In my fashion and beauty writing, I’m committed to featuring eco, ethical and sustainable firms as much as I possibly can. In particular, I want to highlight the many innovative and stylish small brands working in this area – brands that don’t have huge publicity budgets but deserve exposure.
At Olympia, I was looking for companies doing good work in terms of conscious consumption so that I could share them with you.
Boy did I find some! Below I’ve detailed my highlights in five categories (beauty, candles, fashion, jewellery and other). I hope that you like their look, and their ethos, as much as I did. Visit their websites, follow them on social media (check out my following lists on Twitter and Instagram if you like) and next time you’re making a purchase, consider buying from one of them.
‘The journey of a thousand miles begins with one step’ Lao Tzu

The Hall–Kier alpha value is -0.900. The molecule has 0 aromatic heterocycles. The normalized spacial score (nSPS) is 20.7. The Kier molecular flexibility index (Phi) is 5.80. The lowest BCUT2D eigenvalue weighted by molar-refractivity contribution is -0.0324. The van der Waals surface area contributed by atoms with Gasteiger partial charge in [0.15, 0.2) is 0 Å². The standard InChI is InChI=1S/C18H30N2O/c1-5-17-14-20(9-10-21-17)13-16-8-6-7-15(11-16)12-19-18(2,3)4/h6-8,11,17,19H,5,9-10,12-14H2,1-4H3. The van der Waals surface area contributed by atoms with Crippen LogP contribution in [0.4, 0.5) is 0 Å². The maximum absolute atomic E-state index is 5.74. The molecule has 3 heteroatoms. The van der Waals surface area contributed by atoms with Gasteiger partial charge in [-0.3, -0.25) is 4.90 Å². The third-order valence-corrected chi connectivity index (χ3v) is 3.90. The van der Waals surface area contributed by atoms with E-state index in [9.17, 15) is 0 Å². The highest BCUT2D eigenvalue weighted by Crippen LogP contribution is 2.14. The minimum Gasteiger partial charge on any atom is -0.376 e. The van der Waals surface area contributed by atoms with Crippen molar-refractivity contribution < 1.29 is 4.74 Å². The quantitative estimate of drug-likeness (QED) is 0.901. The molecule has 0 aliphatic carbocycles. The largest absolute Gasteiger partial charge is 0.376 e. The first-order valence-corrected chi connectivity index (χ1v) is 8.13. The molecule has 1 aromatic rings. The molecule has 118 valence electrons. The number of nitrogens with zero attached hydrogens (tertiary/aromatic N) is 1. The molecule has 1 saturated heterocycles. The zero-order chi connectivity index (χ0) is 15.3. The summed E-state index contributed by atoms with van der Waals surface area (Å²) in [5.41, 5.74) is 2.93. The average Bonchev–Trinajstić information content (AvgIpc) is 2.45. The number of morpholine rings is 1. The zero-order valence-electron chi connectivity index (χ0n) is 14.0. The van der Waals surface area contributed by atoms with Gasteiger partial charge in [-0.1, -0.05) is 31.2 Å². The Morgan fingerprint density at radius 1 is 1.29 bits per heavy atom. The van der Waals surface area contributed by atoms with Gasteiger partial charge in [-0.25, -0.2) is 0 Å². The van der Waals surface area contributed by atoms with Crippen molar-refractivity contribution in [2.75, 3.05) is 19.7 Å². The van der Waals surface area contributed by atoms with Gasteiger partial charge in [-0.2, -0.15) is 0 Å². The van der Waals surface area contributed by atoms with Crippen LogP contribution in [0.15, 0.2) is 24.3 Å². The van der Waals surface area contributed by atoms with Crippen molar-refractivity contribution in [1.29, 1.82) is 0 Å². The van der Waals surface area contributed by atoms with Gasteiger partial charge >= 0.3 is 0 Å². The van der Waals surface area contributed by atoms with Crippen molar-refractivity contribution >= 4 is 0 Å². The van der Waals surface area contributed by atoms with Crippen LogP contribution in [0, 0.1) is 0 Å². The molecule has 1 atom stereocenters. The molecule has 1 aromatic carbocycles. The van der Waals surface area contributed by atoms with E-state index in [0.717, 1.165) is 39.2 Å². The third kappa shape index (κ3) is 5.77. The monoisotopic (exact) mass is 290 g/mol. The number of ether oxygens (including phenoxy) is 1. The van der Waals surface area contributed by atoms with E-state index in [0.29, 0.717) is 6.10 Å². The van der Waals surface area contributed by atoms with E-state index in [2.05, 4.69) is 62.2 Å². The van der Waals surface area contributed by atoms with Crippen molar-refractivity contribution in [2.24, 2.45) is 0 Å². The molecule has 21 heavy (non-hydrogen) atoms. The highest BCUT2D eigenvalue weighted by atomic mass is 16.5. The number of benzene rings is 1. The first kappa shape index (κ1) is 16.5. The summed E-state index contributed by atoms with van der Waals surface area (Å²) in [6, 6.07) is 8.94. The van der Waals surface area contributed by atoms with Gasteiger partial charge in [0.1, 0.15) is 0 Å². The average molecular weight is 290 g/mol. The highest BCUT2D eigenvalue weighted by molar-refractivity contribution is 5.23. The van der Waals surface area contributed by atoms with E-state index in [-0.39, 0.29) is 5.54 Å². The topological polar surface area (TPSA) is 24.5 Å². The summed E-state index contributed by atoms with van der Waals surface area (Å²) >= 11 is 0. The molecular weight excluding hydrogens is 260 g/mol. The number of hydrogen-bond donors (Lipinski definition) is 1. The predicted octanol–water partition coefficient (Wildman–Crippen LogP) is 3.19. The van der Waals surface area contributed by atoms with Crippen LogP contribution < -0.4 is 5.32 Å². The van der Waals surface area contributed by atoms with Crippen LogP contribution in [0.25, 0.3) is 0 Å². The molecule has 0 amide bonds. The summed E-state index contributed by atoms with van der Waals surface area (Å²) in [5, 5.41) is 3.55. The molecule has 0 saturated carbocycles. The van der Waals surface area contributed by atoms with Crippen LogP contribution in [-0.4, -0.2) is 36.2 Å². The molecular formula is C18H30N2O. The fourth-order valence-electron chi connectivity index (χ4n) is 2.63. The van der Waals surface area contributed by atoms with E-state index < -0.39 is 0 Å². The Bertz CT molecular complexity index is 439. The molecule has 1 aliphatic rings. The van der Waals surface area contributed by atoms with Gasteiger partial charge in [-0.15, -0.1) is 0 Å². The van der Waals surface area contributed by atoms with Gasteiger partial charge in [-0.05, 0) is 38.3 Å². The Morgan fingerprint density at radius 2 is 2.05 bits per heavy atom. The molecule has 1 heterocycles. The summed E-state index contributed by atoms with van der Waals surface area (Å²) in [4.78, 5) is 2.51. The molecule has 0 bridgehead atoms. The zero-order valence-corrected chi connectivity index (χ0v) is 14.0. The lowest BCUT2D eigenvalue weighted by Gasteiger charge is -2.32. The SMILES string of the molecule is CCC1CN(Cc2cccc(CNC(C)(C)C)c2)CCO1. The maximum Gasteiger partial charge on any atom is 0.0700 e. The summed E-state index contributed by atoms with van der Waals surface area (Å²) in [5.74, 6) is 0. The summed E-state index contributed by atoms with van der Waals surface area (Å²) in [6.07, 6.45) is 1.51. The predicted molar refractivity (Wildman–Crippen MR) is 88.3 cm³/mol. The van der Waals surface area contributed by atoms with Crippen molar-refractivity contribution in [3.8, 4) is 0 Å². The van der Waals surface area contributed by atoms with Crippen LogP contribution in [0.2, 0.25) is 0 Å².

Do you have any brands that you like to recommend? Tell me about them! You can comment below. Plus if you enjoyed reading this post, please do tell others about it on social media – it really helps! Sharing buttons are also below.
Natural, organic handcrafted and vegan friendly, never animal tested, ethically sourced and eco-friendly handmade products in recyclable packaging. Also free from SLS, parabens, synthetic fragrance, petroleum and mineral oils [That’s quite a list!].
Small batches of handcrafted botanical skincare and essential oils candles made using completely natural and organic ingredients [These aren’t a new discovery – I love their soap, as I mentioned last week – but they definitely warrant a mention].
Each product is created by handicraft charity units or World Fair Trade Organization producer groups in Nepal, giving local people an income in line with fair trade principles along with a continually developing commitment to minimising environmental impact as much as possible.
Focused on fair trading and supporting Columbian artisans, particularly women with no other employment options, while also using suppliers certified by the Administrative Department of the Environment in Columbia.
Just Trade collaborates directly with eight groups of artisans in Peru, Ecuador and India to create handmade jewellery that is fairly traded and crafted from locally-sourced and ethical materials where possible.